NetraMark CEO on using AI to identify novel targets for treatment of Alzheimer’s disease.
Despite the billions spent on research and development into treatments for Alzheimer’s disease, it continues to be a growing cause of death among the elderly. Indeed, the Alzheimer’s Association reports that, while deaths from heart disease fell by 7.8% between 2000 and 2018, deaths from Alzheimer’s increased by a staggering 146% over the same period.
Longevity.Technology: With scientists realising that the biology of the disease is far more complex than first thought, there is an increasing focus on identifying the wide range of underlying mechanisms that may be contributing factors to Alzheimer’s. We spoke to Joseph Geraci, CEO of AI firm NetraMark, about his company’s recent work to identify those mechanisms from small patient datasets.
“Of course, it’d be great if we can come up with one drug that can help everybody with Alzheimer’s,” he says. “But the truth is that it’s a variety of disorders, which all look the same, and in the end there is the pathology that turns out to be this devastating dementia. But there’s a lot of ways to get there.”
Geraci points out that even someone in their mid-40s could be developing issues with their molecular circuitry that will lead to a type of dementia down the line. He imagines a future where these issues could be identified early in life, but recognises we’re a long way from that.
“The problem is that we would have to design a mega study to get there,” says Geraci. “But in the elderly, it’s easier because there’s lots of [small data] samples out there already. And we can use artificial intelligence to find out what’s going on.”
“… many methods of AI learn based on what you already know… you can also do discovery based on what you don’t know.”
While many methods of AI learn based on what you already know, Geraci points out that you can also do discovery based on what you don’t know.
“At NetraMark, we’ve developed a technique that’s really good at co-operating with you,” he explains. “So the machine says, ‘Okay, I know what you want me to learn, but you’re using me, because you want me to learn something you don’t know’. So in this interactive process, it hands you these hypotheses, and then you can literally use your mouse to evaluate these.”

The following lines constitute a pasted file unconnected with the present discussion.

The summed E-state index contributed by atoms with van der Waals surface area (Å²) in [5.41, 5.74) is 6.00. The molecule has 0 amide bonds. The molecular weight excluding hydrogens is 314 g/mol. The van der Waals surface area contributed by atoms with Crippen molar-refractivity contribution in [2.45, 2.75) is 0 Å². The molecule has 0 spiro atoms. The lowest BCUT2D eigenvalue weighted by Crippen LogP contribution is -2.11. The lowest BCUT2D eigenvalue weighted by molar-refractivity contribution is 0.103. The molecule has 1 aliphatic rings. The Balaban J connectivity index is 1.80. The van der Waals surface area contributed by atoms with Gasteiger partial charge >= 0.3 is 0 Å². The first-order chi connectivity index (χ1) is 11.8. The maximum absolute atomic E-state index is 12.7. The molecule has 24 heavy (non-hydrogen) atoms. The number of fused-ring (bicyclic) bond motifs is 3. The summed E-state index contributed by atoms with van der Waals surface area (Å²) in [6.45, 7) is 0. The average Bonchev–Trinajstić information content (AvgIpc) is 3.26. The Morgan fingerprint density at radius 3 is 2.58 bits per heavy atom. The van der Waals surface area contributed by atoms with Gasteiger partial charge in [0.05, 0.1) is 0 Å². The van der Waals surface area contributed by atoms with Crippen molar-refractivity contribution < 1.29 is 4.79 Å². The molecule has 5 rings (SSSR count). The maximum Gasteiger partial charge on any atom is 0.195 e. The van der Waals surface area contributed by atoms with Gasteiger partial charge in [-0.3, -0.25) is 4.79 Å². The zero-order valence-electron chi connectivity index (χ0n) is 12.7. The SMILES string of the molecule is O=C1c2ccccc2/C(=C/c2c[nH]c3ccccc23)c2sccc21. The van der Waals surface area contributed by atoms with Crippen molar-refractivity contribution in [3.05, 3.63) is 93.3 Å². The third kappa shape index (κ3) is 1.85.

By using NetraMark’s AI on sample data from a few hundred people with Alzheimer’s, Geraci’s team was able to identify a “menu” of six perspective classes that it hypothesises represent biological mechanisms that may act alone, or in combination to manifest an Alzheimer’s pathology. Genetic pathways identified include those associated with vasculogenesis, cellular signalling and differentiation, metabolic function, mitochondrial function, nitric oxide and metal ion metabolism.
“There could be more, but just from this sample we were able to see that there are these menu items, and from this buffet, we found that people’s pathologies were combinations of these in unique subtypes,” says Geraci. “And so what this means is that there are a lot of ways to get to dementia, which makes sense because the human biology is such a complex molecular machine.”
“…we’re trying to provide this landscape in neurodegeneration so that we can start attacking things very precisely.”
“And that’s why when you do a clinical trial with a single drug, you’re going to fail because 20% are responding in this way and another 15% that way, and so on. So what we’re doing now is cutting it up into subtypes, and trying to provide this landscape in neurodegeneration so that we can start attacking things very precisely.”
Geraci hopes that this work will ultimately lead to ways of early detection, blood tests for example, that will allow people to start making adjustments earlier in life to try to circumvent problems later in life, whether through diet, supplementation or drugs.
“Because we’re able to de-noise the data, we’re going to be able to say that you fall into this subtype, so this is your intervention,” he says. “The real vision is to continue down this path, and really dissect neurodegeneration into its components in such a way that we could actually recommend novel ways to drug the disease, either with repurposing or by partnering with a group that is particularly good with chemistry.”
“And we have this edge, because the technology we use is not based on standard methods, it’s able to learn from smaller data, there’s a lot of small data out there.”
NetraMark’s Alzheimer’s project is the subject of a recent preprint paper, and was conducted in collaboration with Rhoda Au, professor of neurobiology and neurology at Boston University. The paper is currently going through the peer-review process at a scientific journal.